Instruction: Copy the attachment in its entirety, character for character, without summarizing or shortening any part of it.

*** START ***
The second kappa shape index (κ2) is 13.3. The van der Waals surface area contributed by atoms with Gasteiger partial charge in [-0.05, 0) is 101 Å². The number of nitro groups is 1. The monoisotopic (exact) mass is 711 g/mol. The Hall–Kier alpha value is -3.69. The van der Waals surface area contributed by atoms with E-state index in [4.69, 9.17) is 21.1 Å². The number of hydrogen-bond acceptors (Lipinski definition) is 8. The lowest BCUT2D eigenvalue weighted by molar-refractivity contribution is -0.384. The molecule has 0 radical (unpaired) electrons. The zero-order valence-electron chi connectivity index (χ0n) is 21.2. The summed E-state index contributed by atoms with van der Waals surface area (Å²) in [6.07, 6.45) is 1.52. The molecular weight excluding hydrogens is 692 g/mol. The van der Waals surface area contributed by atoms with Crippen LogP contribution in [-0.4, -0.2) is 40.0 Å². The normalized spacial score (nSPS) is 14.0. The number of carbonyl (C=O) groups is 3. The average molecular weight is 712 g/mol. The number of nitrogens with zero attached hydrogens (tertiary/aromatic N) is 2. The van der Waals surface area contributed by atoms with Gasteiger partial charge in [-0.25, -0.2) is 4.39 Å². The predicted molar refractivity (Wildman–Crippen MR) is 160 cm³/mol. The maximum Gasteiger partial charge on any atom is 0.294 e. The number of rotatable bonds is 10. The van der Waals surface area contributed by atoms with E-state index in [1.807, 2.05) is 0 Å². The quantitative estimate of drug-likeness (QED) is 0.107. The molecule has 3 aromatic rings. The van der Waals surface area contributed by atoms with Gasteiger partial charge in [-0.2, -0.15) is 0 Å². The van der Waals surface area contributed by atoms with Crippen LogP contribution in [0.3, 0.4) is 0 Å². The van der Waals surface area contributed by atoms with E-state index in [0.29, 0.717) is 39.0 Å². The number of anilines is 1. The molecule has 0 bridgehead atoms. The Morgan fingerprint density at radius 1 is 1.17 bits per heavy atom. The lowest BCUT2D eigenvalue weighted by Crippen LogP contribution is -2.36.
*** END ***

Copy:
The second kappa shape index (κ2) is 13.3. The van der Waals surface area contributed by atoms with Gasteiger partial charge in [-0.05, 0) is 101 Å². The number of nitro groups is 1. The monoisotopic (exact) mass is 711 g/mol. The Hall–Kier alpha value is -3.69. The van der Waals surface area contributed by atoms with E-state index in [4.69, 9.17) is 21.1 Å². The number of hydrogen-bond acceptors (Lipinski definition) is 8. The lowest BCUT2D eigenvalue weighted by molar-refractivity contribution is -0.384. The molecule has 0 radical (unpaired) electrons. The zero-order valence-electron chi connectivity index (χ0n) is 21.2. The summed E-state index contributed by atoms with van der Waals surface area (Å²) in [6.07, 6.45) is 1.52. The molecular weight excluding hydrogens is 692 g/mol. The van der Waals surface area contributed by atoms with Crippen LogP contribution in [-0.4, -0.2) is 40.0 Å². The normalized spacial score (nSPS) is 14.0. The number of carbonyl (C=O) groups is 3. The average molecular weight is 712 g/mol. The number of nitrogens with zero attached hydrogens (tertiary/aromatic N) is 2. The van der Waals surface area contributed by atoms with Gasteiger partial charge in [-0.25, -0.2) is 4.39 Å². The predicted molar refractivity (Wildman–Crippen MR) is 160 cm³/mol. The maximum Gasteiger partial charge on any atom is 0.294 e. The number of rotatable bonds is 10. The van der Waals surface area contributed by atoms with E-state index in [1.807, 2.05) is 0 Å². The quantitative estimate of drug-likeness (QED) is 0.107. The molecule has 3 aromatic rings. The van der Waals surface area contributed by atoms with Gasteiger partial charge in [-0.2, -0.15) is 0 Å². The van der Waals surface area contributed by atoms with Crippen LogP contribution in [0.3, 0.4) is 0 Å². The van der Waals surface area contributed by atoms with E-state index in [0.29, 0.717) is 39.0 Å². The number of anilines is 1. The molecule has 0 bridgehead atoms. The Morgan fingerprint density at radius 1 is 1.17 bits per heavy atom. The lowest BCUT2D eigenvalue weighted by Crippen LogP contribution is -2.36.